The house that wouldn’t sell, illustrated.

Ryan Coffey
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A couple of years ago, I wrote a narrative for this blog that illustrated some of the common errors that are made that prevents a property from being sold. This was an attempt to make it more readable and humorous by telling it as if it were from a story book. Here is a new illustration of the same sort of pattern.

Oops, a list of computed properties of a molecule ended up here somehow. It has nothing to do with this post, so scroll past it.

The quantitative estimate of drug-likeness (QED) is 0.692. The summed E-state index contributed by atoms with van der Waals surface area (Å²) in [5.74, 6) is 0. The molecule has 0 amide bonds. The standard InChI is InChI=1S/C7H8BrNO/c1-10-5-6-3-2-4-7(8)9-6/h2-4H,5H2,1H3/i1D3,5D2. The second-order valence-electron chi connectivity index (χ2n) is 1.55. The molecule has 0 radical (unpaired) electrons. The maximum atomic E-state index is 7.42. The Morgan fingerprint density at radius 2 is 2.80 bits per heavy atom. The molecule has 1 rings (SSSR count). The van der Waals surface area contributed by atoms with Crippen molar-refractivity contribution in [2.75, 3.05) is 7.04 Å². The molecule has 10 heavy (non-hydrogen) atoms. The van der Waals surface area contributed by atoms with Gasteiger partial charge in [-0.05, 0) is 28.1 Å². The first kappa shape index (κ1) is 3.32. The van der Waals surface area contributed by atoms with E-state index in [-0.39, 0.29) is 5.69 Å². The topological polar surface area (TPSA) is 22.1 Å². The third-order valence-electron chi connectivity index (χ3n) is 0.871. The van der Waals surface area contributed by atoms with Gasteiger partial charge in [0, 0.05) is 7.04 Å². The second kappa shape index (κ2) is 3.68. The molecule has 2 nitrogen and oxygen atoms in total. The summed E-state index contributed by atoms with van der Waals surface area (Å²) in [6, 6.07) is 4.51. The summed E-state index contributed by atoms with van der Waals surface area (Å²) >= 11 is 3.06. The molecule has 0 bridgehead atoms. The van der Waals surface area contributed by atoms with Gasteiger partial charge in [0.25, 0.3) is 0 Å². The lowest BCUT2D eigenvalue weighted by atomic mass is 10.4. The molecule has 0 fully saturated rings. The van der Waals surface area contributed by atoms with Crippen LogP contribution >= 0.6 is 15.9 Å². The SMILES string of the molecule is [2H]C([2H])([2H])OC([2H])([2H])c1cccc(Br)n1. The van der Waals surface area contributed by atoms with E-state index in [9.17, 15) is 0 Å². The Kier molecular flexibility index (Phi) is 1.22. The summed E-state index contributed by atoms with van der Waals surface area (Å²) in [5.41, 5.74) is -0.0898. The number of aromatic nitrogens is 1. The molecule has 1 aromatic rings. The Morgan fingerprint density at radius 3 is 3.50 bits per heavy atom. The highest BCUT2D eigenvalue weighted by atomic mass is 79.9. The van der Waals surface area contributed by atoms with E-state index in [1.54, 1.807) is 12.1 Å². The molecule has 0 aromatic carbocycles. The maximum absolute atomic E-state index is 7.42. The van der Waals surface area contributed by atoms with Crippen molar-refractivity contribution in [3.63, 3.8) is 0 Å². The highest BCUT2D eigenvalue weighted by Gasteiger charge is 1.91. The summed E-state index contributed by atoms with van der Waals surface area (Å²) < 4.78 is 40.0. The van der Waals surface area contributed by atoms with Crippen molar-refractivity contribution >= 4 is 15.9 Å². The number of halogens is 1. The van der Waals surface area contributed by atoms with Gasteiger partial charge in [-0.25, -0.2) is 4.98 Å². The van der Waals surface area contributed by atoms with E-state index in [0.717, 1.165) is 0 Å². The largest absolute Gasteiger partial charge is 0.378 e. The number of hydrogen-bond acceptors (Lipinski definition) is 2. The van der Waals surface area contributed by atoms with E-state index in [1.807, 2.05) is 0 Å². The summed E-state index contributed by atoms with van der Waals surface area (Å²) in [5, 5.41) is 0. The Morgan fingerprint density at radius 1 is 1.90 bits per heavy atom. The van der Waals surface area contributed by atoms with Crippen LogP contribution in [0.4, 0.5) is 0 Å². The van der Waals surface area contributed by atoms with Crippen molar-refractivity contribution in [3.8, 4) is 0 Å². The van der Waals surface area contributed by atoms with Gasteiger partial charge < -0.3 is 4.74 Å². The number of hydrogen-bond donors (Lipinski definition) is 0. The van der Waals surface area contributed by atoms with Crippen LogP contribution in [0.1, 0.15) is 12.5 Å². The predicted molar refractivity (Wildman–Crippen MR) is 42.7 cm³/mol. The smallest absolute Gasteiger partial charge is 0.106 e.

There is tons that I as a Realtor do to make sure that every listing I have has the best chance it possibly can at attracting as much attention as possible from other Realtors and their Buyers. I would go on about it at length here but my competition is watching so you’ll have to contact me and ask. One thing not I, or any Realtor can do, is sell a home for more than it is really worth. Any Realtor telling you otherwise is lying to you, period. There are many things that can and should be done to get top dollar for a property but one of the big ones is a decision that lies with the Seller. That decision being pricing. One of the greater pitfalls that is all too commonly fallen into is that of overpricing or even just overpricing in the beginning and waiting too long to fix it. (See the Selling homes section for more on this.)